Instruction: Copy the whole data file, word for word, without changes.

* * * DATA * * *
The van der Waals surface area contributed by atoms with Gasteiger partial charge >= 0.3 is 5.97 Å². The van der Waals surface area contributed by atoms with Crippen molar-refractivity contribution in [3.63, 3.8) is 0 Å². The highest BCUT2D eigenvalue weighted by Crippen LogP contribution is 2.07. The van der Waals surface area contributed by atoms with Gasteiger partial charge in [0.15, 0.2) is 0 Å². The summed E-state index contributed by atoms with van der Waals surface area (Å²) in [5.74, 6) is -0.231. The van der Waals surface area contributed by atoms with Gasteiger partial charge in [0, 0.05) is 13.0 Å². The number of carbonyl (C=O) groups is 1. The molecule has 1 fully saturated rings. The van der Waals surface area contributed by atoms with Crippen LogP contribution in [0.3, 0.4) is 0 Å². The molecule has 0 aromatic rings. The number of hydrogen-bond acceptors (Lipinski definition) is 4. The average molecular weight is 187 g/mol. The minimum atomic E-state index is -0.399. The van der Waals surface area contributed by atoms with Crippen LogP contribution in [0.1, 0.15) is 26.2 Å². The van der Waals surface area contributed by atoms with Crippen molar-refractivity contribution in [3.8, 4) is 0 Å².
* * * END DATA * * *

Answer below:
The van der Waals surface area contributed by atoms with Gasteiger partial charge >= 0.3 is 5.97 Å². The van der Waals surface area contributed by atoms with Crippen molar-refractivity contribution in [3.63, 3.8) is 0 Å². The highest BCUT2D eigenvalue weighted by Crippen LogP contribution is 2.07. The van der Waals surface area contributed by atoms with Gasteiger partial charge in [0.15, 0.2) is 0 Å². The summed E-state index contributed by atoms with van der Waals surface area (Å²) in [5.74, 6) is -0.231. The van der Waals surface area contributed by atoms with Gasteiger partial charge in [0, 0.05) is 13.0 Å². The number of carbonyl (C=O) groups is 1. The molecule has 1 fully saturated rings. The van der Waals surface area contributed by atoms with Crippen LogP contribution in [0.3, 0.4) is 0 Å². The molecule has 0 aromatic rings. The number of hydrogen-bond acceptors (Lipinski definition) is 4. The average molecular weight is 187 g/mol. The minimum atomic E-state index is -0.399. The van der Waals surface area contributed by atoms with Crippen LogP contribution in [0.1, 0.15) is 26.2 Å². The van der Waals surface area contributed by atoms with Crippen molar-refractivity contribution in [3.8, 4) is 0 Å².